Dissertation: "Using molecular dynamics simulations to explore critical property relationships in polymer electrolytes"

  • Date:
  • Location: Ångströmlaboratoriet, Lägerhyddsvägen 1 Polhemsalen (Lägerhyddsvägen 1, Uppsala)
  • Doctoral student: Harish Gudla
  • About the dissertation
  • Organiser: Department of Chemistry - Ångström Laboratory
  • Contact person: Daniel Brandell
  • Phone: 073-943 59 32
  • Disputation

Haris Gudla defends his PhD thesis with the title "Using molecular dynamics simulations to explore critical property relationships in polymer electrolytes" within the subject chemistry with specialisation in material chemistry.

Opponent: Prof. Andreas Heuer, University of Münster, Germany

Supervisor: Prof. Daniel Brandell, Dept. of Chemitry - Ångström, Structural Chemistry, Uppsala University

Link to the thesis in full text in DiVA.

Abstract

While ion transport in solid polymer electrolytes (SPEs) has been explored for decades, there still remains controversies about its fundamental properties, often correlated with gaps between experimental and computational studies. Using molecular dynamics simulations to understand the complex transport mechanisms and also to fill these gaps is the main goal of this thesis. This is achieved by critically examining the relationships between different properties in SPE systems: polarity, coordination, ion-pairing, and ion-ion correlations, which highly influence the ionic transport mechanism.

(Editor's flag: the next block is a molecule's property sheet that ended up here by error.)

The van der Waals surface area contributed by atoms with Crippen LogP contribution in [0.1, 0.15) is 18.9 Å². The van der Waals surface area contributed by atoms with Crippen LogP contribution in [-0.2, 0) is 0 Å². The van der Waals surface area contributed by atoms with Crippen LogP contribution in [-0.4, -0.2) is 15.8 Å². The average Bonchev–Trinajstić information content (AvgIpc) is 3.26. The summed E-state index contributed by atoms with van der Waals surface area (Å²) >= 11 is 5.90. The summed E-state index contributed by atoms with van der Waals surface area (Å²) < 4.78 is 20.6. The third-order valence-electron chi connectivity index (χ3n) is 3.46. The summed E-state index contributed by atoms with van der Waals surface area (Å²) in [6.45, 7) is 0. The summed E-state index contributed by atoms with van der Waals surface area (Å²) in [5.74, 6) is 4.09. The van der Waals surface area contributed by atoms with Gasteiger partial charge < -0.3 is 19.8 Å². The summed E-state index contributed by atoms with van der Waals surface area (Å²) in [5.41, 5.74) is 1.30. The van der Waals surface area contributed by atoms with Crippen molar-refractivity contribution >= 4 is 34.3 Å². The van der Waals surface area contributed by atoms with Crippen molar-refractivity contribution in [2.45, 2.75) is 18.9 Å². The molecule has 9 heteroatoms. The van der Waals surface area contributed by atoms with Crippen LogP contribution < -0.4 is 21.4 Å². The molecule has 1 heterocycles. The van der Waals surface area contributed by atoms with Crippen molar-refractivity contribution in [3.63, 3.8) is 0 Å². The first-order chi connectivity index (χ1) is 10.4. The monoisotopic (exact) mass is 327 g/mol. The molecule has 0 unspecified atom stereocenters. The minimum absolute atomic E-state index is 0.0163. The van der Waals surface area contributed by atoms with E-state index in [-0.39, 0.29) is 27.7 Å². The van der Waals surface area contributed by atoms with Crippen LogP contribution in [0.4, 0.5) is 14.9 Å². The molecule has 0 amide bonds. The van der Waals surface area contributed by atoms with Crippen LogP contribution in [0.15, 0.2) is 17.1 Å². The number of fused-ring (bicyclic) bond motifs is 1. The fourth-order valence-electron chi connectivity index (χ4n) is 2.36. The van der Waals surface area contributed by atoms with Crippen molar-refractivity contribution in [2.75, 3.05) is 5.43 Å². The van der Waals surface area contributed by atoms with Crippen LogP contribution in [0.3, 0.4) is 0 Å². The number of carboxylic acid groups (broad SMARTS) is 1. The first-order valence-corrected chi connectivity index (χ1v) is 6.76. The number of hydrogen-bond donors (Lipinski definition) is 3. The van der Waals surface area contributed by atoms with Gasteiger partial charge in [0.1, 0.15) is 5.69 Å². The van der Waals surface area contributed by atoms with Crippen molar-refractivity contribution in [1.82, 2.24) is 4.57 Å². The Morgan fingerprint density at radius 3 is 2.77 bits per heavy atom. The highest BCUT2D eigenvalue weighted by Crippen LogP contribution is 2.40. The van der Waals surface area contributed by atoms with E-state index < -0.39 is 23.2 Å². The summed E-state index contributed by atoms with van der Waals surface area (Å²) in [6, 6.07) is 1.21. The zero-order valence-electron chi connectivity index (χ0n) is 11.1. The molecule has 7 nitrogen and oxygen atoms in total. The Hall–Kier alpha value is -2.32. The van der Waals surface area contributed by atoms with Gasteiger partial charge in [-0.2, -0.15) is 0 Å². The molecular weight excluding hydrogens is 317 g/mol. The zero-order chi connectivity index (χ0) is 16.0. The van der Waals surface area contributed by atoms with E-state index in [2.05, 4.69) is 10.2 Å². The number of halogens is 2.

Firstly, the relation between polarity, ion-pairing, and ion-ion correlations was explored. The solvent polarity (εp) of poly(ethylene oxide) (PEO) doped with LiTFSI system is modulated using a charge scaling method. When separating the effects of solvent polarity and glass transition temperature, a maximum in the Li-ion diffusion coefficient with respect to εp is observed. This is attributed to the transitions in the transport mechanisms and an optimal solvating ability of Li-ion at intermediate values of εp. The solvent polarity also plays a critical role in the formation of charge-neutral ion pairs, which is commonly considered detrimental for ionic conductivity. The relation between cation−anion distinct conductivity and the lifetime of ion pairs was thereby examined, where it is found that short-lived ion pairs actually contribute positively to the ionic conductivity. Moreover, the origins of the recently observed negative transference numbers were scrutinized. A strong dependence of the reference frame in the estimation of the transference numbers is found, which explains observed differences between experiments and computations. 

Secondly, the role of coordination chemistry and its influence on ion transport mechanisms and conduction properties in SPEs was studied. The change in the cation coordination with both polymers and anions was used to study the dominant transport mechanisms at different molecular weights and salt concentrations for PEO and a polyester-based SPE, which shows that essentially very little true hopping occurs in these materials. In this context, the coordination and ionic transport properties of three resemblant carbonyl-coordinating polymers are also investigated: polyketones, polyesters, and polycarbonates. The extra main-chain oxygens for the latter polymers are shown to decrease the electrostatic energy between Li-ion and the carbonyl group, and the cationic transference numbers are thus found to be increasing as the coordination strength decrease.